3

 Aug 16, 2016 at 08:37 PM MarkTwain2 Says:

In my first year at work at a professional firm when I left early my first winter Friday, my friendly neighbor goy colleague inquired why and promptly declared out loud that he too was becoming Orthodox Jewish. He was good natured and said it to be cute but there was a underlying sentiment of jealousy.

4

 Aug 16, 2016 at 09:59 PM yonasonw Says:

Reply to #2  
Nachum Says:

I worked for the State of Ohio in a civil service position for 17 years. Every Yom Tov arrived, I had to get a form from the Federation, which explained in detail all of the Yom Tovim. Also, I left earlier on Friday afternoons. I knew that the goyim resented my doing so, even though the time came out of my personal leave and vacation time. However, the goyim would shiker and miss work (especially on Mondays), and that was tolerated! I guess that there will always be one standard for Yidden, and one for goyim. Incidentally, for many years, everything went smoothly. However, the last year, my supervisor transferred to another unit, and I had to go through the entire explanation again, with an even more farbisen supervisor, who wanted to know how long my going home earlier on Friday would last. Fortunately, I had enough time in from other civil service employment, to retire at a fairly young age. However, ten minutes before retirement, the same farbisen supervisor intentionally came into my office, with 300 pages for me to file. I had already filed them, but he was too dumb to realize that. I left those pages on my desk, and walked out of that office a free man!

I am administrative counsel to a large state lawn enforcement agency...in an department with very few Jews, and only one other frum Yid. I wear black, and my tzitzis out. I will add, because of what one reads on this site, with senior management that is plurality Black.

I have always been met with complete respect for my Yiddishkeit, and have meetings scheduled around my Shabbos and Yom Tov needs.

5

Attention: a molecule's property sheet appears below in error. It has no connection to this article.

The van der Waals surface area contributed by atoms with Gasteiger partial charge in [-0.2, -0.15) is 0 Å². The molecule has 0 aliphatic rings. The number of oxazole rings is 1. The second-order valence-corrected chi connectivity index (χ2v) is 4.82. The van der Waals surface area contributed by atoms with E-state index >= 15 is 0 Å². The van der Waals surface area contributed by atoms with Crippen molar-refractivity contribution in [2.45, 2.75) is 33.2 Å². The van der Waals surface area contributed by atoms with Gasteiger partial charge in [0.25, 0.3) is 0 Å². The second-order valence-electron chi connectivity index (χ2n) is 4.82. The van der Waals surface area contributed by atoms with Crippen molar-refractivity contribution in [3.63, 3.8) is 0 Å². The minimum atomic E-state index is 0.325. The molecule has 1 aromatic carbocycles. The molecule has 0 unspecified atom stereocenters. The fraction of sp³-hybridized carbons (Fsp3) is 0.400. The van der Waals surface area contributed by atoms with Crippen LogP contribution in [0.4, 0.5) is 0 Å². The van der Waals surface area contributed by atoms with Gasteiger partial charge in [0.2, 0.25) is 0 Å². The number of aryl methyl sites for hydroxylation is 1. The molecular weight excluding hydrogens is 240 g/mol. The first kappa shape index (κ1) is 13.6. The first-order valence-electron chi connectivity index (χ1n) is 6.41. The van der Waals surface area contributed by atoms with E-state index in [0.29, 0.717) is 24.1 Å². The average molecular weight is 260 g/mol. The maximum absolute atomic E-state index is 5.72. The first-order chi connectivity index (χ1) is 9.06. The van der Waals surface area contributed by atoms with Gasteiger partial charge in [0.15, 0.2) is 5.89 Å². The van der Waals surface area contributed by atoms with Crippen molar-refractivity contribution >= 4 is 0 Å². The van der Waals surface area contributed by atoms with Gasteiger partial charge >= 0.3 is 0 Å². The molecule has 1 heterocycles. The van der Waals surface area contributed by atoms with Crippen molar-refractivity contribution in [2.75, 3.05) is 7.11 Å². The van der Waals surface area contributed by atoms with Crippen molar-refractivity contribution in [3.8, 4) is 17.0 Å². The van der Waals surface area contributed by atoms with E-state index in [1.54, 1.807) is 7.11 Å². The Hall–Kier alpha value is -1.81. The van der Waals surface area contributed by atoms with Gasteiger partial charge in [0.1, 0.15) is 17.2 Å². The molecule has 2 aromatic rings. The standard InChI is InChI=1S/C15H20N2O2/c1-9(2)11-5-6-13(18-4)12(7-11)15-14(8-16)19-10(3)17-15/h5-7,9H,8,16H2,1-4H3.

Aug 17, 2016 at 12:44 AM Anonymous Says:

I worked for Northrop in LA and had to leave early on Fridays. At first my boss wanted to fire me but he was smart enough to know that was not the answer, instead he had me doing some special work one Sunday each month to make up for leaving early.

Also Xmas and New Years I could make up time too.

Some people do have sense on how to deal with a Jew leaving early.

6

 Aug 17, 2016 at 02:58 AM Anonymous Says:

If she wins her case, as a frum woman, I hope she gives maaser. I did when I won a lawsuit, & my Jewish lawyer couldn't believe I got him to cut checks immediately for the organizations I support. I hope someone will tell her that.

7

 Aug 17, 2016 at 07:04 AM Shlomo-1 Says:

Reply to #2  
Nachum Says:

I worked for the State of Ohio in a civil service position for 17 years. Every Yom Tov arrived, I had to get a form from the Federation, which explained in detail all of the Yom Tovim. Also, I left earlier on Friday afternoons. I knew that the goyim resented my doing so, even though the time came out of my personal leave and vacation time. However, the goyim would shiker and miss work (especially on Mondays), and that was tolerated! I guess that there will always be one standard for Yidden, and one for goyim. Incidentally, for many years, everything went smoothly. However, the last year, my supervisor transferred to another unit, and I had to go through the entire explanation again, with an even more farbisen supervisor, who wanted to know how long my going home earlier on Friday would last. Fortunately, I had enough time in from other civil service employment, to retire at a fairly young age. However, ten minutes before retirement, the same farbisen supervisor intentionally came into my office, with 300 pages for me to file. I had already filed them, but he was too dumb to realize that. I left those pages on my desk, and walked out of that office a free man!

Sadly, in my experience that non-Jews were generally respectful. It was the non-Observant Jews who put in complaints and created all of the hassles.

8

 Aug 17, 2016 at 09:26 AM Just Wondering.... Says:

Reply to #4  
yonasonw Says:

I am administrative counsel to a large state lawn enforcement agency...in an department with very few Jews, and only one other frum Yid. I wear black, and my tzitzis out. I will add, because of what one reads on this site, with senior management that is plurality Black.

I have always been met with complete respect for my Yiddishkeit, and have meetings scheduled around my Shabbos and Yom Tov needs.

What exactly is a lawn enforcement agency?

9

 Aug 17, 2016 at 11:55 AM ekares Says:

Reply to #8  
Just Wondering.... Says:

What exactly is a lawn enforcement agency?

Obviously a typo and you know it.

10

 Aug 17, 2016 at 10:58 PM know-what-to-say Says:

People in my office would take off time because it was their birthday. I stopped telling them I needed to leave early Fridays....too much hassle. Now I tell them I have Friday night candle-lit dinner, or I have tickets to the theater or ballgame, relatives coming in from out-of-town and need to pick them up at the airport, etc. etc. Their response? "No problem. Have a nice time. See you Monday." Been doing this for years.

11

Sign-in to post a comment

Scroll Up
Advertisements:

Sell your scrap gold and broken jewelry and earn hard cash sell gold today!